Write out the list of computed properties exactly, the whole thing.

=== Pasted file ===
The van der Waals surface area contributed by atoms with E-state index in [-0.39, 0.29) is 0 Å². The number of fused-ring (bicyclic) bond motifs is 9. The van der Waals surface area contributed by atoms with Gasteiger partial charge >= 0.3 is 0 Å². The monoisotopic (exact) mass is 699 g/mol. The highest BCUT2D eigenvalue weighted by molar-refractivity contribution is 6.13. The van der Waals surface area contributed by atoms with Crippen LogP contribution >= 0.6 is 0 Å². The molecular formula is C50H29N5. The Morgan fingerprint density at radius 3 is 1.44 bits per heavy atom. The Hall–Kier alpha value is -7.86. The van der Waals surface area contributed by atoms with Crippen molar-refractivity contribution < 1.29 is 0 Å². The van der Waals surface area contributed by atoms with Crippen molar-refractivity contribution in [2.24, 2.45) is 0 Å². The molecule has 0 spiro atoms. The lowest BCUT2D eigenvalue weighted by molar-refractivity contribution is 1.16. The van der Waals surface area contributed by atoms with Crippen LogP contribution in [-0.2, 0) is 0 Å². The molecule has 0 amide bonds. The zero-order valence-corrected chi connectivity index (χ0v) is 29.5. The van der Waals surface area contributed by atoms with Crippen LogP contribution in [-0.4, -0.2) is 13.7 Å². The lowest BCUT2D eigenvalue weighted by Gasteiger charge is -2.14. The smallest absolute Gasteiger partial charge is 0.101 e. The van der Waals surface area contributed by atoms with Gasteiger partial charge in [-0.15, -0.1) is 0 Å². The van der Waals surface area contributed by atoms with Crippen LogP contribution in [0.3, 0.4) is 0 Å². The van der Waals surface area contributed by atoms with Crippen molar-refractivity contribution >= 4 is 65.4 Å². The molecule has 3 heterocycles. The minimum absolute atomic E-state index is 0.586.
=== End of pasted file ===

The van der Waals surface area contributed by atoms with E-state index in [-0.39, 0.29) is 0 Å². The number of fused-ring (bicyclic) bond motifs is 9. The van der Waals surface area contributed by atoms with Gasteiger partial charge >= 0.3 is 0 Å². The monoisotopic (exact) mass is 699 g/mol. The highest BCUT2D eigenvalue weighted by molar-refractivity contribution is 6.13. The van der Waals surface area contributed by atoms with Crippen LogP contribution >= 0.6 is 0 Å². The molecular formula is C50H29N5. The Morgan fingerprint density at radius 3 is 1.44 bits per heavy atom. The Hall–Kier alpha value is -7.86. The van der Waals surface area contributed by atoms with Crippen molar-refractivity contribution < 1.29 is 0 Å². The van der Waals surface area contributed by atoms with Crippen molar-refractivity contribution in [2.24, 2.45) is 0 Å². The molecule has 0 spiro atoms. The lowest BCUT2D eigenvalue weighted by molar-refractivity contribution is 1.16. The van der Waals surface area contributed by atoms with Crippen LogP contribution in [-0.2, 0) is 0 Å². The molecule has 0 amide bonds. The zero-order valence-corrected chi connectivity index (χ0v) is 29.5. The van der Waals surface area contributed by atoms with Crippen LogP contribution in [-0.4, -0.2) is 13.7 Å². The lowest BCUT2D eigenvalue weighted by Gasteiger charge is -2.14. The smallest absolute Gasteiger partial charge is 0.101 e. The van der Waals surface area contributed by atoms with Gasteiger partial charge in [-0.15, -0.1) is 0 Å². The van der Waals surface area contributed by atoms with Crippen LogP contribution in [0.3, 0.4) is 0 Å². The van der Waals surface area contributed by atoms with Crippen molar-refractivity contribution >= 4 is 65.4 Å². The molecule has 3 heterocycles. The minimum absolute atomic E-state index is 0.586.